Welcome to the final issue of the 2017-18 campaign! The sun is shining, we made it through again, and hopefully, so did our students!
In this final issue of the academic year, we’ve tried to cover a broader mix of areas of interest and concern than ever.
If you weren’t aware, as the Government considers whether to make PSHE mandatory and what should go into it, the EBEA has been making the case on your behalf for the importance of the ‘E’ for Economics and, along with interested parties such as the Bank of England, for more emphasis on economic literacy generally in the curriculum. The Bank has recently launched a new package of resources for schools, called ‘EconoMe’, that will certainly help. In this issue David Butler provides a brief review and has commissioned a more detailed appraisal from a secondary school that we will share with you in the autumn.
In our business classroom this issue Peter Imeson shares a real-life story of entrepreneurship. In it Ollie Tanner reveals the highs and lows of going it alone running a drum school. Peter has provided a range of questions for different levels so the resource can be easily used in class.
There are so many great events in the news these days that are just perfect for teaching both business and economics students that you might be forgiven for thinking we were making them up. KFC chicken shortage is a story students will be very familiar with. Jo Bentham helpfully identifies a few of the many ‘lessons to be learned’ by the management, turning the phrase ‘schoolboy error’ on its head.
Faced with teaching new or revised courses, it is always helpful to find out how other teachers are approaching things. In this issue, Remy Shelton shares her experiences of teaching the new Level 3 BTEC Finance Unit and shares some tips for helping prepare students for the exam.
Keen as we are at the EBEA on evidence-based practice, I have recently been experimenting with a teaching approach that is becoming increasingly popular in universities – Team-based Learning (TBL). In this issue I have provided a background to the topic which I hope you will find interesting. In a future issue, I will share my more formal research findings.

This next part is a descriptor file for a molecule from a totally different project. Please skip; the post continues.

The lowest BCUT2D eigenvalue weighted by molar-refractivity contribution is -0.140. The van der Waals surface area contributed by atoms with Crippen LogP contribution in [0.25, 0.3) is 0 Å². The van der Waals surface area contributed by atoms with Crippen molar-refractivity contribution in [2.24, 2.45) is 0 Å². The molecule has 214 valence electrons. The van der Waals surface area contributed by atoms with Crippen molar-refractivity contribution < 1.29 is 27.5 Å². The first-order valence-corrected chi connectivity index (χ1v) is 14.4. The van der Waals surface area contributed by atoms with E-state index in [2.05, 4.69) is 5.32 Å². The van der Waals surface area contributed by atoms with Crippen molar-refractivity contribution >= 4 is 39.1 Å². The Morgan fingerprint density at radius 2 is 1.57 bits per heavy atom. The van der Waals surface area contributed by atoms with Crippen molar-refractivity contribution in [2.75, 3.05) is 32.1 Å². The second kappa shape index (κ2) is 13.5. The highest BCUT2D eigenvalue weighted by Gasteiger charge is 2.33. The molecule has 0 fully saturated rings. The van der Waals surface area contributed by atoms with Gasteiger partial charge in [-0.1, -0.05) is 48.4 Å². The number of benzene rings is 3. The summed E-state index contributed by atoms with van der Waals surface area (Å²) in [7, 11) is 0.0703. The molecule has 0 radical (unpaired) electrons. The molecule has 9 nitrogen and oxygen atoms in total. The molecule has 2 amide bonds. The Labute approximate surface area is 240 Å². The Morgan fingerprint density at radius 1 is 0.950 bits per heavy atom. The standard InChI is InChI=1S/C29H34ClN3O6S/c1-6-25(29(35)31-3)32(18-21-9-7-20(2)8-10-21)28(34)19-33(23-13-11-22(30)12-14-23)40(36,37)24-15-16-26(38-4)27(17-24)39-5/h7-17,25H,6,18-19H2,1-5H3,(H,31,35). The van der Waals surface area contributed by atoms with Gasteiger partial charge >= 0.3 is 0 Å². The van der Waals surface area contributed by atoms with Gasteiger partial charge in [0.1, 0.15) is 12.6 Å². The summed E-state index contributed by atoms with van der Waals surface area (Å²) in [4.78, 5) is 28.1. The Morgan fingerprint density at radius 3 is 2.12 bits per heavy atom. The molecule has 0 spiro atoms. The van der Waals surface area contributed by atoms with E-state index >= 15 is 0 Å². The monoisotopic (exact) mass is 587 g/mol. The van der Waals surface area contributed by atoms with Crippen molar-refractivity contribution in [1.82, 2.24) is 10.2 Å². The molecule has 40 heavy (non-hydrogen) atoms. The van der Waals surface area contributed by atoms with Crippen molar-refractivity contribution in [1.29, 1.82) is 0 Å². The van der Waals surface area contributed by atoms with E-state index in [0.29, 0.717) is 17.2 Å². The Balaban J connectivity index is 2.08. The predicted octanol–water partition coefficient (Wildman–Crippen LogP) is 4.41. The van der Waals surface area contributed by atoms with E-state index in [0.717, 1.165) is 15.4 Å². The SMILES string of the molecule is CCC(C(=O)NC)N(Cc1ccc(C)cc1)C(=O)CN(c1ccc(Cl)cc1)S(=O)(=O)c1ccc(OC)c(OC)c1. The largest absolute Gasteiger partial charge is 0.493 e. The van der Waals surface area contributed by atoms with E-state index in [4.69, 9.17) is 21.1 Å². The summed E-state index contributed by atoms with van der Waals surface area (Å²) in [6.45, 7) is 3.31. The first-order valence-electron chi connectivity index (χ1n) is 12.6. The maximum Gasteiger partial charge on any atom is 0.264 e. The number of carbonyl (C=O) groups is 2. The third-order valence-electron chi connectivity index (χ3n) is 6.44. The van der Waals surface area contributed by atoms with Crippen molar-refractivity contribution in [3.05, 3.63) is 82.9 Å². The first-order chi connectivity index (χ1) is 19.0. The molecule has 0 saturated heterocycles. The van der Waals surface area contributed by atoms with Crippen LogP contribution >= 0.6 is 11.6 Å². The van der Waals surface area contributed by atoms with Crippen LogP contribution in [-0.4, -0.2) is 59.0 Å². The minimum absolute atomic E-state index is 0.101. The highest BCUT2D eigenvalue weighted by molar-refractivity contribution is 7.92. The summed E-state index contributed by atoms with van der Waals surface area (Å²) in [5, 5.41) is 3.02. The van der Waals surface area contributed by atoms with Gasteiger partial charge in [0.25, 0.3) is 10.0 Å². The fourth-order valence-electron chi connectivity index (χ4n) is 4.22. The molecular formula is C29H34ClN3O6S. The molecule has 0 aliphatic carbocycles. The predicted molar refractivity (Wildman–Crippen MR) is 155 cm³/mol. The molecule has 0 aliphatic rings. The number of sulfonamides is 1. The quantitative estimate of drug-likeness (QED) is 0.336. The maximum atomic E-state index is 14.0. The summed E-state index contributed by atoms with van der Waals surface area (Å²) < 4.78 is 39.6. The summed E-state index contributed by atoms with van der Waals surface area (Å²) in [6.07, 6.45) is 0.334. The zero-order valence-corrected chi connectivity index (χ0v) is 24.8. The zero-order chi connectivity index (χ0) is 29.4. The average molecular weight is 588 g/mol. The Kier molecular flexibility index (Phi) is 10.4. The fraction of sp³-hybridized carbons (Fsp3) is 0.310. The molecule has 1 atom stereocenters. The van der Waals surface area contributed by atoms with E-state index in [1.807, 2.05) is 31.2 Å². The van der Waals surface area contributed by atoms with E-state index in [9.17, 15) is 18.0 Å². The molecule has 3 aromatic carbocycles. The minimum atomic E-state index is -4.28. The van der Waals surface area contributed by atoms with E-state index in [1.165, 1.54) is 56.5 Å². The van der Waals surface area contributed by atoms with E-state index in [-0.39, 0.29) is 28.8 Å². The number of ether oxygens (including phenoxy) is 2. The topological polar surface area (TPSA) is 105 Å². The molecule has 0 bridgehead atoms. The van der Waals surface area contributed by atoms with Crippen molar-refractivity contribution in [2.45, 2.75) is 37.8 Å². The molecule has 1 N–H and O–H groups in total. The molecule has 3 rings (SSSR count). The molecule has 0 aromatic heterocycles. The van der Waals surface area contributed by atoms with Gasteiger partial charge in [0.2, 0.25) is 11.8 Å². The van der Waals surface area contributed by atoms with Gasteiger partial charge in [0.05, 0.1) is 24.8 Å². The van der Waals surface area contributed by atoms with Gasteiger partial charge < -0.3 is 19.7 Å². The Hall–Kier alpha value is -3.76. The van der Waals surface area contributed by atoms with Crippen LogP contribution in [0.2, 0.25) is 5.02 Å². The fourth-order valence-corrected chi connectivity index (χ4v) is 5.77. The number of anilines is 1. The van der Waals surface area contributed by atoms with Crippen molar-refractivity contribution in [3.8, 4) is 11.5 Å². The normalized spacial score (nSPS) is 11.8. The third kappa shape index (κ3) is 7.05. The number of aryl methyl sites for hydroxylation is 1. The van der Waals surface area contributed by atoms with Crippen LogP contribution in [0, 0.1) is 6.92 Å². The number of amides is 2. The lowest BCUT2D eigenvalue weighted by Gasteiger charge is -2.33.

Darren Gelder is an Executive Head-teacher who began his teaching career in a business and economics department. In this issue Darren shares with us some advice for all those teachers stepping into a management role for the first time.
By the time this issue reaches you, the exam season will be a distant memory. If, like me you fretted a little about whether your revision sessions helped students as well as they might, Jo Bentham’s article on revision strategies will be worth pinning to the noticeboard for the next exam round. In it she examines what the latest research tells us about what works best.
And finally, we have given two organization, the Careers and Enterprise Company(CEC) and OCR an opportunity to update us all on enterprise and employability developments. The article from CEC provides some guidance on their role in encouraging the development of employability skills and some helpful tips for schools. OCR have provided an interesting case study illustrating how there Level 1/2 Cambridge National Certificate in Enterprise and Marketing is helping students discover and develop their entrepreneurial spirit.
Finally, you’ll want to take a good book on holiday with you and you’ll find one in our book reviews section: WTF by Robert Peston. Well worth checking out. Another one for economics teachers I’d recommend is ‘Doughnut Economics by Kate Raworth.
Enjoy your summer break.

Gareth can be contacted at

Deadline for Contributions to Autumn 18 Journal – 9th September 2018

All magazine contributors please note that submissions and materials for review should be sent, via
e-mail, to the EBEA office, Please supply files including any relevant charts, images, suggestions for images, graphs etc. Images should be hi-res where possible.

Teaching Business & Economics

General Editor: Gareth Taylor, Email

Materials for review should be sent to Nancy Wall ( or